In Depth

RBS smashes expectations with £940m profit

State-backed bank celebrates half-year success, but shadow hangs over rest of year

Royal Bank of Scotland has smashed analyst expectations for second-quarter and half-year profits, sending its shares markedly higher in a flat market. 

The state-backed bank posted a £939m profit for the first six months of the year, boosted by a bumper £680m profit in the past three months - almost double expert predictions for positive earnings of £343m, says the Financial Times.

"RBS said total income in the second quarter amounted to £3.6bn, up from £2.7bn a year ago, as the bank continues to focus on mortgage lending," added the paper.

At the same time, "amid a large cost-cutting drive and a focus on digitising the bank", RBS said costs are down £494m so far this year against its £750m savings target for the whole of 2017.

"Cost cutting is doing the job, while fewer conduct charges is helping a lot," Neil Wilson, senior market analyst at ETX Capital, told the BBC

Conduct charges - legal and compensation costs related to past wrongdoing - came in at £396m, of which £151m was to top up RBS's existing provision to pay a £3.65bn US fine over mis-selling boom-era mortgage bonds. 

The fly in the ointment is a looming second fine over mortgage bond mis-selling from the US Department of Justice, which is expected to be much larger and "is likely to push RBS into a loss for the full-year". If so, it would be the bank's tenth annual loss in a row. 

However, added Wilson, "the omens are looking a lot more promising for a return to private ownership.

"Based on these figures, the return to genuine sustained profitability in 2018 appears a lot more realistic."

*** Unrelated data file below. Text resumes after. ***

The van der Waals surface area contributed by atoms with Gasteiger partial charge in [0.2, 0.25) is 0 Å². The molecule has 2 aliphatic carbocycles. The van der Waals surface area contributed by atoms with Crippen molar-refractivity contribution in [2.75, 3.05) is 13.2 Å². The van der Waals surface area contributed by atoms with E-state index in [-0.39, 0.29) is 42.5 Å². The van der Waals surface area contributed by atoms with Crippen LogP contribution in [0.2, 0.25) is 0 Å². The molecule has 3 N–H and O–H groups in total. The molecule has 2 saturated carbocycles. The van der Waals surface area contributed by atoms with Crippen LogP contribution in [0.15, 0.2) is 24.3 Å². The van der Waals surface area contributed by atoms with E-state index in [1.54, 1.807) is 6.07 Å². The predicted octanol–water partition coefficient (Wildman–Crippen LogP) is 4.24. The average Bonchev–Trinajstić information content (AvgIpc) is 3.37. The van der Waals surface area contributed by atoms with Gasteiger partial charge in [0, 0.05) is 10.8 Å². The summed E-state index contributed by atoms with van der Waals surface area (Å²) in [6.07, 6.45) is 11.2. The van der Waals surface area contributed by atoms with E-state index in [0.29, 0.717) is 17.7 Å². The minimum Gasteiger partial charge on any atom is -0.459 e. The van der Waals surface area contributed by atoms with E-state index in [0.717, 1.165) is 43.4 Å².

RBS's report also said it is lining up Amsterdam to be its base to service EU clients in the event of a hard Brexit, capitalising on the legacy banking licence it holds following the 2007 purchase of ABN Amro. 

It added the office would not "be a large operation" and would have 150 staff, including some hired locally.

The bank's share price was up around three per cent this morning to £2.64, while the FTSE 100 was broadly unchanged. 

RBS agrees £4.2bn mortgage bond mis-selling fine

13 July

Royal Bank of Scotland has taken another step towards clearing its backlog of boom-era legal battles after agreeing a $5.5bn (£4.2bn) fine over mis-selling of mortgage bonds.

The settlement is with the Federal Housing Finance Agency (FHFA) and has been made without RBS admitting to any wrongdoing.

It had set aside £6.6bn to settle outstanding legal issues, of which £3.6bn was earmarked to meet a penalty from the FHFA.

The Financial Times says the actual bill for RBS will be £3.65bn "because of a number of reimbursement agreements… with third parties" - and it will set aside another £151m in its second-quarter results in August.

But RBS may eventually need to raise much more: its remaining provisions will be just £3bn and according to The Guardian a separate fine also related to mortgage bonds from the US Department for Justice could be as much as £9bn.

The bank was the largest non-US bank involved in the sale of complex, packaged mortgage derivatives and sold $32bn (£25bn) worth of bonds before the financial crisis.

These bonds were effectively slices of huge syndicated bundles of mortgage loans, many of which were to sub-prime buyers with a poor credit history.

As the loans were highly diversified it was assumed they were safe and they were rated as the top investment grade. Ultimately, however the default level in the sub-prime market was worse than expected and the bulk of these bonds turned toxic.